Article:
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Hi all--

My name is Michelle I am a 25 year old seeking ways to help my boyfriend with his type 1 diabetes. My boyfriend has had diabetes for over 17 years now and he does not take care of himself very well. I've had numerous hospital visits from him being unable to stop throwing up from his blood sugar being so high.

We met at the age of 21, he was drinking a lot back then and I didn't know much about diabetes. It took me two years to finally get it into his head that his binge drinking with the friends he was hanging out with him was not in his best interest. It cost us our first engagement. But still I've kept plugging away trying to find the best ways to communicate with him that he needs to get his diabetes under control.

We just got back from another hospital visit yesterday because he's been forgetting his evening shots. It had been a while since we had any hospital visits over him missing his shots but I can't help but notice that each visit gets increasingly longer. More and more medications needed to help stop nausea and he'll throw up blood.. I'm very worried for his health. So this is why I decided to join the forum. I hope hearing everyone's advice and insight will help me find the right way to communicate with him about his condition. I look forward to learning through your own experiences :) I hope you all have a wonderful Friday!
 

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Hello Michelle, welcome to Diabetes Forum. I have read of so many young diabetics who ignored their conditions and ended uo with terrible complications. I have a friend in England who was diagnosed when she was in her teens. She refused to stop eating candy and other things she loved and she would not cooperate with taking her insulin. Her father took her to a diabetes ward at the local hospital. She saw diabetics there who were on dialysis due to kidney failure. There were also diabetics who were blind or almost blind due to eye damage caused by their diabetes. Some of the patients had amputations due to their diabetes. All of these problems were caused by the patients not taking care of their diabetes. My friend was so frightened by what she saw and she immediately started taking good care of herself. She has now lived 50 years with her diabetes and she has never had any complications.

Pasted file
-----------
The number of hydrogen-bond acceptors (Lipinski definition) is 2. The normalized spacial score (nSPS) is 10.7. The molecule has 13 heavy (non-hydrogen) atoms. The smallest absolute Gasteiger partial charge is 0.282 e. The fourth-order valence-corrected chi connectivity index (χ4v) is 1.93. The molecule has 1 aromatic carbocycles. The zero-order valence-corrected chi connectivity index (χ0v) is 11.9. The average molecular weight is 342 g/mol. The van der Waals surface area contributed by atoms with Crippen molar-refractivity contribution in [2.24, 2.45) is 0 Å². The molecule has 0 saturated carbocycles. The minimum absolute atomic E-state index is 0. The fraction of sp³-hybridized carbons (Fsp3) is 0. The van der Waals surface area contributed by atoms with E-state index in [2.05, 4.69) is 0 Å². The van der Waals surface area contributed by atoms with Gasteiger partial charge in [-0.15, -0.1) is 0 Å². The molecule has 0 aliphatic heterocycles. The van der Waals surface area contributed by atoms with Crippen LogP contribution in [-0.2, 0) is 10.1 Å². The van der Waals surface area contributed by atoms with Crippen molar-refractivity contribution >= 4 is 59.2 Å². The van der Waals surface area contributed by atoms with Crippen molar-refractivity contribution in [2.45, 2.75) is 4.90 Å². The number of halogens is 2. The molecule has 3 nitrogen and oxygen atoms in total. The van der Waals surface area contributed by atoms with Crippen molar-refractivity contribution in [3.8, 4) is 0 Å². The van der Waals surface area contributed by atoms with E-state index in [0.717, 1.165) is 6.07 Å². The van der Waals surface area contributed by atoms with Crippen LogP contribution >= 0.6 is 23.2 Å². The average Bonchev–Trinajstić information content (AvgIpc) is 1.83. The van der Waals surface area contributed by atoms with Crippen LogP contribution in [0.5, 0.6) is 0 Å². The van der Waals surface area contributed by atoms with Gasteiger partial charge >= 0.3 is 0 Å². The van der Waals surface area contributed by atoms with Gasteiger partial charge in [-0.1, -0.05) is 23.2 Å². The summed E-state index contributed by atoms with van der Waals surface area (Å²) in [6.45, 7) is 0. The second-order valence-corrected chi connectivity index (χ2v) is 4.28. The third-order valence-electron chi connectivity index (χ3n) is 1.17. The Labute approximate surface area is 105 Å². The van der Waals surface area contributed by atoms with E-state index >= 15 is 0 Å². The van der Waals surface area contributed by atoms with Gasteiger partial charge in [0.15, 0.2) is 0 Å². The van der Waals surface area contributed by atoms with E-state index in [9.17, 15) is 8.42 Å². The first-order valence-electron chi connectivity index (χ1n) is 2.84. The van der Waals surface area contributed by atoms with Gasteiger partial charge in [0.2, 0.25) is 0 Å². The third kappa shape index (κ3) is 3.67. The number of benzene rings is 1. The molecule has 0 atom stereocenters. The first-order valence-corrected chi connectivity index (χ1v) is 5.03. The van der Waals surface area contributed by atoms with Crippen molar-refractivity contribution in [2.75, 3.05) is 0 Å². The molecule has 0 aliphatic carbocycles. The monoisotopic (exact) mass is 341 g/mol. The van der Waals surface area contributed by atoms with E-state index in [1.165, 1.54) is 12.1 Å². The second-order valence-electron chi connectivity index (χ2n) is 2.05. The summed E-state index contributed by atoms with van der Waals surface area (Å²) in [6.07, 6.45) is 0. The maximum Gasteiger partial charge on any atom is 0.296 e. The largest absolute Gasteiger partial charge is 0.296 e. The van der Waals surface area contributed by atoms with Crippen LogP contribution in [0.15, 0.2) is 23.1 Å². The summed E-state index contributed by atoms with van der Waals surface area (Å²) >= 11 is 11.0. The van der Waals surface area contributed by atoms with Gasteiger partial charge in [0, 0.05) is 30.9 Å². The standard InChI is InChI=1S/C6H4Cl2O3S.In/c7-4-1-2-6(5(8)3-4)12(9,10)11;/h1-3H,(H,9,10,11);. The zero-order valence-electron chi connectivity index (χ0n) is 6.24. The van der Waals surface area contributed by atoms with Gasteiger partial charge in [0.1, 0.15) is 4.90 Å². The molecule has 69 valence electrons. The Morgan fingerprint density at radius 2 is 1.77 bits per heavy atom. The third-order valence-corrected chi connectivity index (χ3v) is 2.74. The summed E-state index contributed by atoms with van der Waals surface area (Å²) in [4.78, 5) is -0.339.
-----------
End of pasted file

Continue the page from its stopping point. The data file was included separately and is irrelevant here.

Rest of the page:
I was diagnosed with type 1 diabetes in 1945 when I was 6. My mother took good care of me and I continued that care in my later life. Now I am 69 and I have lived with my diabetes for 63 years. I have no complications at this time. I hope your friend reads this message and realizes he can have a long, healthy life but ONLY if he takes very good care of himself and visits his endocrinologist on a regular basis. Good luck to both of you!

Richard
 
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Hi all--

My name is Michelle I am a 25 year old seeking ways to help my boyfriend with his type 1 diabetes. My boyfriend has had diabetes for over 17 years now and he does not take care of himself very well. I've had numerous hospital visits from him being unable to stop throwing up from his blood sugar being so high.

We met at the age of 21, he was drinking a lot back then and I didn't know much about diabetes. It took me two years to finally get it into his head that his binge drinking with the friends he was hanging out with him was not in his best interest. It cost us our first engagement. But still I've kept plugging away trying to find the best ways to communicate with him that he needs to get his diabetes under control.

We just got back from another hospital visit yesterday because he's been forgetting his evening shots. It had been a while since we had any hospital visits over him missing his shots but I can't help but notice that each visit gets increasingly longer. More and more medications needed to help stop nausea and he'll throw up blood.. I'm very worried for his health. So this is why I decided to join the forum. I hope hearing everyone's advice and insight will help me find the right way to communicate with him about his condition. I look forward to learning through your own experiences :) I hope you all have a wonderful Friday!
As another person (Terri) on this board always says, your boyfriend seems in "denial" of his condition. But please stay with it, if you love your boyfriend, and I think that you do, it will be worth it in the long run for both of you. And he will thank you for your persistence in staying with him, and helping him to a better life. Diabetes isn't a death sentence, he just has to make a few changes, and with your help, he will.
 
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